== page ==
Queen Erzsébet called the Bohemian Hussites to the country to support her reign after 1440. It was when a Polish robber knight, Péter Komoeowsky gained the castle and held it for the Hussites. Szádvár was given back to its lawful owners in 1454 by Baron Péter.
Later, Szapolyai Imre, Count of Szepes, wed Lady Bebek Orsolya in 1470 so Szádvár went to the Szapolyai family.

Photo: Szöllősi Gábor

Szapolyai János, the Voivode of Transylvania was elected as king of Hungary after the Battle of Mohács in 1526. The new king gave Szádvár and Torna castles to Werbőczy István. The new owner couldn’t take Szádvár over because the captain of Szádvár, Trinnay Lengyel Gergely tricked him and ceded the castle to Bebek Ferenc who was supporting King Habsburg Ferdinand. Soon, Werbőczy resigned from the ownership of Szádvár and gave it to the Treasurer, Tornallyai Jakab but this act didn’t change the situation.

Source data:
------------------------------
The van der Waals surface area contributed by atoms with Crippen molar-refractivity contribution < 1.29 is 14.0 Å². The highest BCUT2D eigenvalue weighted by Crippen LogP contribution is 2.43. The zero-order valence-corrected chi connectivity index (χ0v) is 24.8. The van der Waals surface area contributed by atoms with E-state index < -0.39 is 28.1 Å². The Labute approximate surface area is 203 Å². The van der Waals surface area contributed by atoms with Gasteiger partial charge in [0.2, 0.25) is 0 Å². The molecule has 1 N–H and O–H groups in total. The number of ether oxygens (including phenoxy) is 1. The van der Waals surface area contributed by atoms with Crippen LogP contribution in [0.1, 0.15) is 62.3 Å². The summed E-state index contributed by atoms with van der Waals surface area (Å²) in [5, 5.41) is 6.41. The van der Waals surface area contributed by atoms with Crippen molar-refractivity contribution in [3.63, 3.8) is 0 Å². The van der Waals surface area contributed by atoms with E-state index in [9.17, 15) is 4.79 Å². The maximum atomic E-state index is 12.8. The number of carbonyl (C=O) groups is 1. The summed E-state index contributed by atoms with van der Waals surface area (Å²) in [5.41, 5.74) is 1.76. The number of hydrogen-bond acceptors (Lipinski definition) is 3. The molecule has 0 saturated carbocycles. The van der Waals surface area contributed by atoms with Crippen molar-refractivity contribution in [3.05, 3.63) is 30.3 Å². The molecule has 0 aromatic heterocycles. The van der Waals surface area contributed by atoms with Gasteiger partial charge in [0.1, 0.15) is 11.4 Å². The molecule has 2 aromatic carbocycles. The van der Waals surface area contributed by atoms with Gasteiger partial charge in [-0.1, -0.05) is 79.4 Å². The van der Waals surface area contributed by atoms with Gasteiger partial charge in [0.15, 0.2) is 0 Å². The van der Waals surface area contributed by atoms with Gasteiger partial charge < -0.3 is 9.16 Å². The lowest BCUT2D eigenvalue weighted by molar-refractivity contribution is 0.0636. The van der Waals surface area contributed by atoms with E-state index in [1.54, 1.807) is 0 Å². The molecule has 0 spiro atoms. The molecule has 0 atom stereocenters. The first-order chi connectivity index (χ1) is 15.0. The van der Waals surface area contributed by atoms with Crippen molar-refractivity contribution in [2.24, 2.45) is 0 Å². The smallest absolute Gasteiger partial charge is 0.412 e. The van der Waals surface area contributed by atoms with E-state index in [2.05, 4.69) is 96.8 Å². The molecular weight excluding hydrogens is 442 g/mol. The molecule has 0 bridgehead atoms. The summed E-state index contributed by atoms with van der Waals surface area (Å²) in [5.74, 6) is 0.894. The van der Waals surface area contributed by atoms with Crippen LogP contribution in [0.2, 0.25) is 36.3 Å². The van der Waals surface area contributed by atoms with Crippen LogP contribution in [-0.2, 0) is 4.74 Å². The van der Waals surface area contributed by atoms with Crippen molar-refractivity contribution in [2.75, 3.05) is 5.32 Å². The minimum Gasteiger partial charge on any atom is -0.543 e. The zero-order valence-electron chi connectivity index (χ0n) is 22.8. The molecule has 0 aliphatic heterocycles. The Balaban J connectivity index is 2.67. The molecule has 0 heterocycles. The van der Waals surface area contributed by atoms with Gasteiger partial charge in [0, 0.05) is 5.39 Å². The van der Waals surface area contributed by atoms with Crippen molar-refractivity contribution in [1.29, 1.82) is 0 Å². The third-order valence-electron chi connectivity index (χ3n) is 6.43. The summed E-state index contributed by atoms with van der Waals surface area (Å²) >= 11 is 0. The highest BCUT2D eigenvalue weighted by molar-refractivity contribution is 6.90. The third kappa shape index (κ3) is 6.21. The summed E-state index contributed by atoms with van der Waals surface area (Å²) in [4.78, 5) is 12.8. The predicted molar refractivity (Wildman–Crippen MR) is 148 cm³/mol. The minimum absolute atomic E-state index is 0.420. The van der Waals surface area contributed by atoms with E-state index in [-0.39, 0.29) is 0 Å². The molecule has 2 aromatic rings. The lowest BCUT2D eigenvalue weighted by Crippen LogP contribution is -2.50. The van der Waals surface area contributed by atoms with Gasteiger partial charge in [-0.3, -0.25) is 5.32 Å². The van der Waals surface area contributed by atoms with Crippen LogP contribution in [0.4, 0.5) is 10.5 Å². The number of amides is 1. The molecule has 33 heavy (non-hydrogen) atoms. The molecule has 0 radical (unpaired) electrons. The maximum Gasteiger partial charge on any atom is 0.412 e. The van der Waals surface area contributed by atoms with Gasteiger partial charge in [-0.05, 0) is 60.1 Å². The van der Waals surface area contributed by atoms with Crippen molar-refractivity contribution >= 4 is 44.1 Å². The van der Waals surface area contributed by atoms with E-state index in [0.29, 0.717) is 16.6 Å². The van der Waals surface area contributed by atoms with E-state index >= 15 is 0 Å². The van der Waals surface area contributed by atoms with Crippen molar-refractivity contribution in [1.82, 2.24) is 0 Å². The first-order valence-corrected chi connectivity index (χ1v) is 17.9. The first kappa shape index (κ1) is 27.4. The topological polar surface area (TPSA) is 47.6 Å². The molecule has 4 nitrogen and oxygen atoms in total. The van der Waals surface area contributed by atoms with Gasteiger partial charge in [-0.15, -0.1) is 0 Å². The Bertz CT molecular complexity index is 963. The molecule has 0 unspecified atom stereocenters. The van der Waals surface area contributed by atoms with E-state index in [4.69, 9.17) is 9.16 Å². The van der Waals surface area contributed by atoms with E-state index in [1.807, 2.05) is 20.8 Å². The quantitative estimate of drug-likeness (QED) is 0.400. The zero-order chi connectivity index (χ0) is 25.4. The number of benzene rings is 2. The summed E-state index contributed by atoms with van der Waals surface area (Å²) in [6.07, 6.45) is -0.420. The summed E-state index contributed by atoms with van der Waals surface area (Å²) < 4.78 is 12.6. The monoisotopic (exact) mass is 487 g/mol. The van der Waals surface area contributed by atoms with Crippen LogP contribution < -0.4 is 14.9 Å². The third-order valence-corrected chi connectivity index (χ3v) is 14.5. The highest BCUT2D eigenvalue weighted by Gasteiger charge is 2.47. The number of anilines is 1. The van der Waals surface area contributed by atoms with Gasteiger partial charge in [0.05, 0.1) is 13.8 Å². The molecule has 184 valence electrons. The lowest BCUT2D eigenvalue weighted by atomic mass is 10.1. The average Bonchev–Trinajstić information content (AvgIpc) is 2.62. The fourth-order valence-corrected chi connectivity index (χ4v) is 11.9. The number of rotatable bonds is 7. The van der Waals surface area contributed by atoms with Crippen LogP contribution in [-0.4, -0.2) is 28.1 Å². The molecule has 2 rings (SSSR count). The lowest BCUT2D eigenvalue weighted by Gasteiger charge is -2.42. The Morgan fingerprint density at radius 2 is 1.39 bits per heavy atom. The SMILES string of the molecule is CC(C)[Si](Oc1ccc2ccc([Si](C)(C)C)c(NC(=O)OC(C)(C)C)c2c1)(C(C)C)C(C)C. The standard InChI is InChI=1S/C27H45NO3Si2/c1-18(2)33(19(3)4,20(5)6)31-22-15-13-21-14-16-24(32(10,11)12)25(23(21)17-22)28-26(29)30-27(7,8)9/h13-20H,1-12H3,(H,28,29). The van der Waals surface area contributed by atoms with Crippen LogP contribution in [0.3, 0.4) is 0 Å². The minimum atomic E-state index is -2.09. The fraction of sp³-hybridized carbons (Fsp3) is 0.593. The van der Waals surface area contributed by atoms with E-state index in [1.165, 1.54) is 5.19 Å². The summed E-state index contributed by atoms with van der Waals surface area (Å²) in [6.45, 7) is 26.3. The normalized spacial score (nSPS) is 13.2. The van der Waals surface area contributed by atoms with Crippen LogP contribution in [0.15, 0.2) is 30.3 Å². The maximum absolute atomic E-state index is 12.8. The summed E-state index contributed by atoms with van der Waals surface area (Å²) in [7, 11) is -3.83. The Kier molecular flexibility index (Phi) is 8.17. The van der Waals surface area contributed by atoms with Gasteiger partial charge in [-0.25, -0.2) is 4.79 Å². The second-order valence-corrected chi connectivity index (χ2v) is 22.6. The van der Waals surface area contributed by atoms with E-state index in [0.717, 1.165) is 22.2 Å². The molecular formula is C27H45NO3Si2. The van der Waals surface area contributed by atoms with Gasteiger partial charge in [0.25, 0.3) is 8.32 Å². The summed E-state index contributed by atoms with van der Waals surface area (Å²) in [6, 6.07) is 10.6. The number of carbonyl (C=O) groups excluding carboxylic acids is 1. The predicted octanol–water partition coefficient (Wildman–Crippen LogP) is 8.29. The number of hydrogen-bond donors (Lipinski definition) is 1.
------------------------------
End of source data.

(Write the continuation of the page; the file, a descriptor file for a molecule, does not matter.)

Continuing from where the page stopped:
Bebek Ferenc preferred to look at his interests during the anarchy of the Dual Kingship and he has changed sides several times. In the meantime, he carried out significant construction work and fortified the castle. He built the round bastions for the cannons on them. The Bebek family owned a great part of the Hungarian Highland and they were the lords of Krasznahorka, Szendrő, Csorbakő, and Torna castles as well. Their troops soon took the Monastery of Gombaszög and fortified it.

Photo: Szöllősi Gábor

Bebek besieged the castle of Fülek in 1562 but he was betrayed and the Turks captured him. He was released only three years later but he had to take the side of the Transylvanians in exchange for his freedom. King Ferdinand just could not let it happen unpunished, and the Chief Captain of Kassa (Kosice, Kaschau), Lázár Schwendi besieged Szádvár in January 1567. Bebek Ferenc was away so the castle’s defenses were commanded by his wife, Lady Patócsy Zsófia. But let us learn more about her:

Lady Patócsy Zsófia (1533-1583)